The Fertility of American Women

By Wilson H. Grabill; Clyde V. Kiser et al. | Go to book overview

PREFACE

This book is about human fertility in the United States. It is concerned with trends in reproduction since Colonial times. It is also concerned with past and present variations in fertility rates by such factors as geographic and urban-rural residence, color, nativity, and age, and a variety of indicators of socio-economic status, such as occupation, education, income, and monthly rental value of the home.

Being a census monograph, this book is based mainly on census data, and more particularly on those of 1910, 1940, and 1950, concerning average number of children ever born and average number of children under 5 years old in relation to factors of the type listed above. However, the book is not restricted to census materials Much use is made of the birth registration data (as, for example, in Chapter 9) and of special studies, such as those concerning the prevalence and effectiveness of contraceptive practice, the role of religion in family size, and the bearing of social and psychological factors on fertility.

Although the three authors did much team work in the preparation of this monograph, each one is responsible for certain chapters: Mr. Grabill is primarily responsible for Chapters 2 to 4, 8, and 10 and Appendix A, which include the description of historical trends in fertility, variations in fertility by residence, nativity, and ethnic groups, trends in marriage in relation to fertility, and the outlook for fertility; Dr. Kiser has chief responsibility for Chapters 1 and 5 to 7 on fertility differentials by occupation, education, and other socio-economic variables; and Professor Whelpton is responsible for Chapter 9 on cohort fertility and Appendix B. Chapter 11 was jointly prepared.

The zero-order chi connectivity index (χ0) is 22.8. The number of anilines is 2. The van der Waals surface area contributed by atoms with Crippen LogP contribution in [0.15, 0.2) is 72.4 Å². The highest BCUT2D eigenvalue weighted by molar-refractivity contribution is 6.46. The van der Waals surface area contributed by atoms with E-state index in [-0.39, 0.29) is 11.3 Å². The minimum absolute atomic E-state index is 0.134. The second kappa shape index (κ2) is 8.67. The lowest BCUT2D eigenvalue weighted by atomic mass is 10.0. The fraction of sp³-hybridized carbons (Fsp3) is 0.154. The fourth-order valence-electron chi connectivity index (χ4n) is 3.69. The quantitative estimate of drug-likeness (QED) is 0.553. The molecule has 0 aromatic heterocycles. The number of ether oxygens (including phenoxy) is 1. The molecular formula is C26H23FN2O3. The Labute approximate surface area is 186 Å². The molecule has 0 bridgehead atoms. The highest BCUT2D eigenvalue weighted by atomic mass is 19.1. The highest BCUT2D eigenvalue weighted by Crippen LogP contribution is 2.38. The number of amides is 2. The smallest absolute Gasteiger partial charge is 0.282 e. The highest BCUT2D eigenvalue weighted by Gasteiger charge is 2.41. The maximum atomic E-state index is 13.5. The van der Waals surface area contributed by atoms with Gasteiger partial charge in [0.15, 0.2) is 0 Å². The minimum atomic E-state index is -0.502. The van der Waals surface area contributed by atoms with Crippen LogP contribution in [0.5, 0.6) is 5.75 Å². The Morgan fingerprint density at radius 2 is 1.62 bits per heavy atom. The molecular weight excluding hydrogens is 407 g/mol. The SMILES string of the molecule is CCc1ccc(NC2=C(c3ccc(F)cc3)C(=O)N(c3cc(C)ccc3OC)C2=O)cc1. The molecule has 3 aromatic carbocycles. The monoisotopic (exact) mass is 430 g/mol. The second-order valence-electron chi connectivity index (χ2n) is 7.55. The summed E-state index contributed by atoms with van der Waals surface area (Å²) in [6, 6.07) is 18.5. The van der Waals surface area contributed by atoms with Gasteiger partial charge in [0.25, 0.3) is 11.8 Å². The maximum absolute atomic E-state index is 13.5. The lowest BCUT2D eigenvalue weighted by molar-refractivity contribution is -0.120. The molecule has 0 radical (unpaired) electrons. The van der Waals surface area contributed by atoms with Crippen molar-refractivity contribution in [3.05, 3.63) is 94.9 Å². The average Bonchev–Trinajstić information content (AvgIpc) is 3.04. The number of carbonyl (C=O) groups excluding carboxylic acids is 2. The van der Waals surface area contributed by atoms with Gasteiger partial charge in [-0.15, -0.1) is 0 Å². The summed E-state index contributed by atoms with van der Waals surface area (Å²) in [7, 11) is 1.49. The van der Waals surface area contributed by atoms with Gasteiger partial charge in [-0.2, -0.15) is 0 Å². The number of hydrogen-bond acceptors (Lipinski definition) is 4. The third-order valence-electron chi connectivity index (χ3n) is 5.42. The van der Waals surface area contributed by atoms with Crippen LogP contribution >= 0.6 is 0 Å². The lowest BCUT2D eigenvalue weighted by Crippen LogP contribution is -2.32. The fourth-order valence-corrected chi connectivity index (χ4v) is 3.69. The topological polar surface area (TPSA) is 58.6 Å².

We are indebted, first of all, to the many people who have contributed to the collection and tabulation of the census data and other materials that have been utilized, to the Census Bureau and the Social Science Research Council for their planning of the census monograph series, and to the Population Council and the Milbank Memorial Fund for their grants which made it possible to secure the special fertility tabulations from the 1950 Census.

We wish to thank Dr. Conrad Taeuber for his constructive review of the entire manuscript and invaluable suggestions. Thanks are also due to Dr. Paul Webbink of the Social Science Research Council for reviewing the plans and the text, to Mrs. Mildred Russell of the Bureau of the Census for the editorial preparation of the manuscript and the tables for printing,

-ix-

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